Care plans included a range of risk assessments, covering for example risks associated with falls and weight loss, together with details of how these were to be eliminated or managed.

People we spoke with told us they felt safe in the home. They said they would raise any concerns they had with their family, care staff, the manager or provider.

All of the staff we spoke with told us they felt very well supported by the manager and provider. They all commented favourably about the excellent 'team spirit' there was in the home. The basic staffing level at night did not provide the number of staff indicated as necessary for the routine care and support of at least one person.

When we spoke with people living in the home, they told us they could raise any concerns or discuss their care with staff, the manager or provider whenever they wanted to. We saw people living in the home as well as visitors going to the office and sitting down to talk to the manager in a relaxed and informal manner.

Inspection carried out on 3 February 2012

During a routine inspection

People who use the service told us that staff were very good at respecting their privacy and would knock on doors before entering and check if they wanted to receive visitors. When they needed assistance with such things as bathing they found it a dignified experience. They said that staff would always ask if they needed help and never assume. People told us they were able to make their own choices and decisions and that staff would assist them and encourage them but never make them do anything they didn�t want to.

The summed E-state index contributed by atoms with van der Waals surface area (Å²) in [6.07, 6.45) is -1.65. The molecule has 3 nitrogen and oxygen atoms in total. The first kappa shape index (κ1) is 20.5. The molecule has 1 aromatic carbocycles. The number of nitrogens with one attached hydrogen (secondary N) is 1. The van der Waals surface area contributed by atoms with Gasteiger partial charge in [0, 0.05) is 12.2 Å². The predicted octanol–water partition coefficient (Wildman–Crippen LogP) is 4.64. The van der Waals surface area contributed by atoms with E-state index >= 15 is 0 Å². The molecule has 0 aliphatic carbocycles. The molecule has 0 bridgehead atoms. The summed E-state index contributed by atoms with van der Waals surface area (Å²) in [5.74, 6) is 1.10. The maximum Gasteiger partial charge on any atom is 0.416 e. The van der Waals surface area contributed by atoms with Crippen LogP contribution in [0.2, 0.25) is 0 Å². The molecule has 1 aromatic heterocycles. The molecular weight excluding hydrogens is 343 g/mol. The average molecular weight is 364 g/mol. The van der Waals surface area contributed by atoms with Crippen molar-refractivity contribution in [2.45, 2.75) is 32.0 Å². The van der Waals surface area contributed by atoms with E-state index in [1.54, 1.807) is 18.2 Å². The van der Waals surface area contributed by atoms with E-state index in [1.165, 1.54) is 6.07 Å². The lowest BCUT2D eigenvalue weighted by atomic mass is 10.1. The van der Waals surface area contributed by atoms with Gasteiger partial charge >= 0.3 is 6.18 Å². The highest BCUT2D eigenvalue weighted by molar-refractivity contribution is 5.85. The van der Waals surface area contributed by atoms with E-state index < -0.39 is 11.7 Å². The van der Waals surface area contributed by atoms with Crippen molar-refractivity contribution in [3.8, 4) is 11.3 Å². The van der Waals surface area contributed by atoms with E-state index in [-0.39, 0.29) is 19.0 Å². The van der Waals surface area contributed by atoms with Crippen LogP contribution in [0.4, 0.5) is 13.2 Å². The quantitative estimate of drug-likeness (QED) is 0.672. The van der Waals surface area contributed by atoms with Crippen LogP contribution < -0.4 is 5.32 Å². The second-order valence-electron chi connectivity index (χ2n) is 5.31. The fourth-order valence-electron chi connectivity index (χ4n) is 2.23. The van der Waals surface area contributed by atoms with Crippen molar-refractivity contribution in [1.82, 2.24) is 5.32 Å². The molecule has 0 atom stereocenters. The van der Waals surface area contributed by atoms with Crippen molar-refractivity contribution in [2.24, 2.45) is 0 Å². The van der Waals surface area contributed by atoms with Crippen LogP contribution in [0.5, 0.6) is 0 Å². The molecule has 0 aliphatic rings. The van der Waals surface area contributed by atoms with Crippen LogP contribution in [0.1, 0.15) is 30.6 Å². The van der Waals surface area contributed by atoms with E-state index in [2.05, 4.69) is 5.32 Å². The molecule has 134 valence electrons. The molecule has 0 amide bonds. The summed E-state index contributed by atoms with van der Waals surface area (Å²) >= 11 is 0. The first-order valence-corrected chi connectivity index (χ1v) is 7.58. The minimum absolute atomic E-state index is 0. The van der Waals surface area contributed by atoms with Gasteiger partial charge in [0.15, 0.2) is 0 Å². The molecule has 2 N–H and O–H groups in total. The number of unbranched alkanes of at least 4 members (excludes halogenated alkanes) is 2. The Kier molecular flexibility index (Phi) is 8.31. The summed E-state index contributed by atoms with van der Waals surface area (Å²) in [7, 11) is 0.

People said they or their relatives had been able to visit the service to see if it was suitable for them. They said they had been asked about their needs and staff displayed a good awareness of their needs and a knowledge of them as people. They told us there were activities arranged for them at the service which they were encouraged to participate in and visitors were made welcome. They said that when they experienced periods of ill health staff were attentive towards them. Some people told us the heating would often break down and it could get cold but they were provided with heaters for their rooms.

They told us they felt safe living at Forget Me Not Residential Home and that staff were good at responding to call alarms when they needed them. They said that a member of staff could mostly be located when needed and were always able to do what was required of them. They felt there were enough staff but that occasionally staff could have trouble keeping up with the workload. People said that staff appeared competent and were generally friendly and respectful with them and they were content with the way they were treated.

The people we spoke with said they had never had the need to raise a concern, but if they did they would feel confident and comfortable in approaching the manager or proprietor. They told us they were aware of residents� meetings they could attend. Some of the people and visitors we spoke with could also recall completing questionnaires asking for their views on their care and the service.

One person summarised her experience at Forget Me Not Residential Home by saying: �I�m comfortable here. It�s not regimented�. Another person said: �I�m well looked after here and have no complaints about the experience although I�d still rather be in my own home�.

Reports under our old system of regulation (including those from before CQC was created)